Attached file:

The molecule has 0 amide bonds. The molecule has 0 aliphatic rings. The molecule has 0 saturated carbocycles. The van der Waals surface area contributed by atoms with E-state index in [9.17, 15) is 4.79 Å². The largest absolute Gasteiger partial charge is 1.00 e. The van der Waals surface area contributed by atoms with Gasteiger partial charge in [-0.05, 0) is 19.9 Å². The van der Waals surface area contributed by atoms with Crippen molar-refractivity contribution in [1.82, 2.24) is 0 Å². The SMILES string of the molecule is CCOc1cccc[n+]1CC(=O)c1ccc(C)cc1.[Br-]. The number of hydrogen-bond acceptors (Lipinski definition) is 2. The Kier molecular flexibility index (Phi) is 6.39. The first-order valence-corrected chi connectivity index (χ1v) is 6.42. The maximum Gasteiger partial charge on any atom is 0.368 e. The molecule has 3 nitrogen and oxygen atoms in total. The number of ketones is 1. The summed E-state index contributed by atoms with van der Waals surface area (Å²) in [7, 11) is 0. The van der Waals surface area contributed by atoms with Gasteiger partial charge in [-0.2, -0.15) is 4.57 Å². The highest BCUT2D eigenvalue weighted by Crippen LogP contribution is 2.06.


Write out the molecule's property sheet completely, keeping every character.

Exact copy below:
The molecule has 0 amide bonds. The molecule has 0 aliphatic rings. The molecule has 0 saturated carbocycles. The van der Waals surface area contributed by atoms with E-state index in [9.17, 15) is 4.79 Å². The largest absolute Gasteiger partial charge is 1.00 e. The van der Waals surface area contributed by atoms with Gasteiger partial charge in [-0.05, 0) is 19.9 Å². The van der Waals surface area contributed by atoms with Crippen molar-refractivity contribution in [1.82, 2.24) is 0 Å². The SMILES string of the molecule is CCOc1cccc[n+]1CC(=O)c1ccc(C)cc1.[Br-]. The number of hydrogen-bond acceptors (Lipinski definition) is 2. The Kier molecular flexibility index (Phi) is 6.39. The first-order valence-corrected chi connectivity index (χ1v) is 6.42. The maximum Gasteiger partial charge on any atom is 0.368 e. The molecule has 3 nitrogen and oxygen atoms in total. The number of ketones is 1. The summed E-state index contributed by atoms with van der Waals surface area (Å²) in [7, 11) is 0. The van der Waals surface area contributed by atoms with Gasteiger partial charge in [-0.2, -0.15) is 4.57 Å². The highest BCUT2D eigenvalue weighted by Crippen LogP contribution is 2.06.